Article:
|Preparedness center studies reproductive health after a disaster|
When planning for disaster recovery, many obvious needs come to mind: food, water, shelter, clothing. But what about prenatal care for pregnant women? Or access to birth control? Or the impact of disaster-related stress on families caring for young babies?
To find out more about women's reproductive heath needs following a disaster, the North Carolina Center for Public Health Preparedness (NCCPHP) conducted a survey of women between the ages of 18 and 44 in two counties in Georgia that were devastated by floods in September 2009.
"Our goal was to reach women of reproductive age and learn if the flooding, often a problem in North Carolina, led to any unique problems for them, such as trouble accessing prenatal care, increases in stress or loss of health insurance," said Jennifer Horney, assistant director of NCCPHP.
Interviewers included staff from NCCPHP and its Team Epi-Aid student volunteer group from the Gillings School of Global Public Health at the University of North Carolina at Chapel Hill, program officials from the CDC, the Student Outbreak and Response Team (SORT) from the Rollins School of Public Health at Emory University and staff from the Cobb and Douglas (Georgia) Public Health Department. Team Epi-Aid and SORT both allow public health students to gain real-world public health experience while providing state and local public health departments with extra manpower for emergencies or short-term projects.
"This was the first time we have partnered with another graduate student response group," said Meredith Davis, Team Epi-Aid coordinator. "It was a great opportunity for Team Epi-Aid students to work side-by-side with SORT students to accomplish this assessment."
The assessment used GPS-equipped field data collectors and a two-stage cluster sampling method, in which a computer program randomly selects a census block group and then a specific address to visit. The interviewers then asked participants to refer them to any women in the community who were pregnant or had given birth within the past 6 months.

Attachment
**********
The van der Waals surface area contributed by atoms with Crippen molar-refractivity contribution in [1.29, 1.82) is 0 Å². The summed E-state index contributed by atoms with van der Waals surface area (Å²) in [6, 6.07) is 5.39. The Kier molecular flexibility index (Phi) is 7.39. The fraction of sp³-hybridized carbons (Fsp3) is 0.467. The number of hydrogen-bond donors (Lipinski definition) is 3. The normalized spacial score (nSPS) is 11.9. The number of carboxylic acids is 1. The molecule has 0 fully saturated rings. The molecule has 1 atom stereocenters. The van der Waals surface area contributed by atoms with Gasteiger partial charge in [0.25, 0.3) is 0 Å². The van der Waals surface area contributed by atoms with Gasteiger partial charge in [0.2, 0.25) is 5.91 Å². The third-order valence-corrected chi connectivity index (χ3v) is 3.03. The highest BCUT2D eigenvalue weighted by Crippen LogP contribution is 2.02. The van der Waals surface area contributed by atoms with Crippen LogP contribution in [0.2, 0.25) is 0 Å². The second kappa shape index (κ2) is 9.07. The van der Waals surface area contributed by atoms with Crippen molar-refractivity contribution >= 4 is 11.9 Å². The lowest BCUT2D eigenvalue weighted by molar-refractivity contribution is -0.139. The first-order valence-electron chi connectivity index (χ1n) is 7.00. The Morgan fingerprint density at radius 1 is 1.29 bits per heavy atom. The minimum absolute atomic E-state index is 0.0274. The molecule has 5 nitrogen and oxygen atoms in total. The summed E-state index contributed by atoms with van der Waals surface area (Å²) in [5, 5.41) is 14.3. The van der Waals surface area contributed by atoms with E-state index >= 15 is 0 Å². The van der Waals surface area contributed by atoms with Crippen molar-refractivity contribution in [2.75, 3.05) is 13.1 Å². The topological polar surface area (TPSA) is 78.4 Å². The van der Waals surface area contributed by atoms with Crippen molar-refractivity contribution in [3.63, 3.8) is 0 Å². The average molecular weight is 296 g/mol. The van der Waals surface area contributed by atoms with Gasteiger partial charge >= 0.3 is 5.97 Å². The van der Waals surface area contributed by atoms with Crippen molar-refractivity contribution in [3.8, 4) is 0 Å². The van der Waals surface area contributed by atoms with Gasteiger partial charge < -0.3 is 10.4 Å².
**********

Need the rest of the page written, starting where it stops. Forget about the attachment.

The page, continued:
Of the fourteen pregnant and postpartum women interviewed, two had damage to their homes. One experienced a loss of income due to the disaster, which led her to be eligible for Medicaid after previously being uninsured. Seven women reported family stressors and needs post-flood that included death of family members, a partner in jail, divorce or separation, problems paying bills, stressful living conditions and problems getting aid. Ten women felt they needed services such as housing, food, transportation, daycare, dental and medical services, information on breastfeeding, help to quit smoking, school or vocational training and information about H1N1.
This pilot assessment is part of a toolkit being developed by the U.S. Centers for Disease Control and Prevention that will be used by local health departments in the U.S. to identify unmet reproductive health needs in a community during recovery from a disaster.
"Information from this assessment will help guide future policy and interventions," said Horney. "It is important to ensure that public health disaster preparedness measures are inclusive of the specific needs of pregnant and postpartum women, in addition to all women of reproductive age."
|Last updated November 23, 2009|